Virgin Atlantic celebrates its thirtieth anniversary later this month.
On 22 June 1984, flight VS1 departed London Gatwick for Newark airport, operated by a Boeing 747-200 aircraft bearing the name “Maiden Voyager”. The airline has grown significantly since then. It now flies to approximately thirty destinations worldwide, principally from London Heathrow and London Gatwick airports.
Whilst Virgin has struggled in recent years with the airline losing money for four of the past five years and it suspending a number of routes (Accra, Nairobi, Sydney), it remains one of aviation’s most iconic brands, marketing itself with a confidence and flair that few can match, and is known for punching well above its weight in terms of its profile in the industry.
Flight VS1 still operates to Newark today, but from London Heathrow which is now the airline’s principal base for flights to North America. New York continues to be one of Virgin Atlantic’s most important routes with the airline operating a combined six flights a day (nine if you add Delta codeshares) to Newark and New York JFK airports combined.
Here is the first of a collection of images from Virgin Atlantic’s 30 year history, starting with the launch of the airline in 1984 and its inaugural flight:
(Click here for parts two and three of our collection.
We have to admit to being a little surprised by this news.
Virgin Atlantic and Delta, partners together in a relatively new transatlantic joint-venture, have announced that they will swap flights between London Heathrow and Los Angeles and Atlanta from 26 October 2014.
Delta will take over one of Virgin Atlantic’s twice daily London Heathrow – Los Angeles flights. Virgin Atlantic will take over one of Delta’s thrice daily London Heathrow – Atlanta flights.
Over the past few years there has been something of an industry in the development of in-flight safety demonstrations that seem designed just as much for sharing on social media as they are for advising passengers of aircraft safety procedures.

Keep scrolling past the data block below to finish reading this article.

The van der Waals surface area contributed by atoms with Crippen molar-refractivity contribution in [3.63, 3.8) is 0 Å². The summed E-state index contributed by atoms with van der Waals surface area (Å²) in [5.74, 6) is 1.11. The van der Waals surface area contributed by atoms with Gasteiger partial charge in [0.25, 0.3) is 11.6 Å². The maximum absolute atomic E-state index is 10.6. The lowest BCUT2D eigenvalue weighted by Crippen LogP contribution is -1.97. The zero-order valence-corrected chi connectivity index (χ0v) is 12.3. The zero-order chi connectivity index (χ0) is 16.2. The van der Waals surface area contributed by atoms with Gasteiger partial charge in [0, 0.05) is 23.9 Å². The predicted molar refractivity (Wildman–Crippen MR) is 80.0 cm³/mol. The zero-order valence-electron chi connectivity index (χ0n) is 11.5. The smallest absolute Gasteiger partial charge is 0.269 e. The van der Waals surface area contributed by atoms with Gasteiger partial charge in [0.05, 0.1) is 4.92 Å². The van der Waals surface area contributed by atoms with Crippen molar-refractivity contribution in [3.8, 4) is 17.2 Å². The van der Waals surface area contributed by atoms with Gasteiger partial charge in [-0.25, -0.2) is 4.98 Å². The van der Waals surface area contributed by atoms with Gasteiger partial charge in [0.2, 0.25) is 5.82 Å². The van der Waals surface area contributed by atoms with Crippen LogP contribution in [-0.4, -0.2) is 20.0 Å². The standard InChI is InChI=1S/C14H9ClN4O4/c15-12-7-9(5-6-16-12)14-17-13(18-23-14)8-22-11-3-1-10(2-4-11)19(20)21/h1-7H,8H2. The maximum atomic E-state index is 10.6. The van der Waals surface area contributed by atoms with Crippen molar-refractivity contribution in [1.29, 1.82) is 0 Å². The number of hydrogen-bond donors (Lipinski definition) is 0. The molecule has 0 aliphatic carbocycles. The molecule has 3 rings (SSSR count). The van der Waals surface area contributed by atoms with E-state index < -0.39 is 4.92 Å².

The leader in this field has been Air New Zealand and the latest contribution to this genre comes from Virgin Atlantic. Here is its new safety demonstration which will be featured on aircraft from 1 March 2014.
Virgin Atlantic has today announced that it is to suspend its daily London Heathrow-Sydney service from 5 May 2014. The airline will continue to fly to Hong Kong, where the Sydney flight currently stops en-route.
Following the grant of anti-trust immunity by the US Department of Transportation, Virgin Atlantic and Delta have today confirmed they will co-ordinate their schedules to operate a nine times daily shuttle service on the London Heathrow – New York (Newark & JFK) route from 30 March 2014.
It’s been over four months since Virgin Atlantic launched its short-haul operation from London Heathrow to Aberdeen, Edinburgh and Manchester and, so far, we have only anecdotal evidence to rely on to judge the performance of these routes.
The US Department of Justice has today, 20 July 2013, issued a statement confirming that it intends to take no further action in respect of the proposed acquisition by Delta Air Lines of Singapore Airlines’ 49% stake in Virgin Atlantic and the proposed joint-venture between Delta Air Lines and Virgin Atlantic for routes between London Heathrow and North America.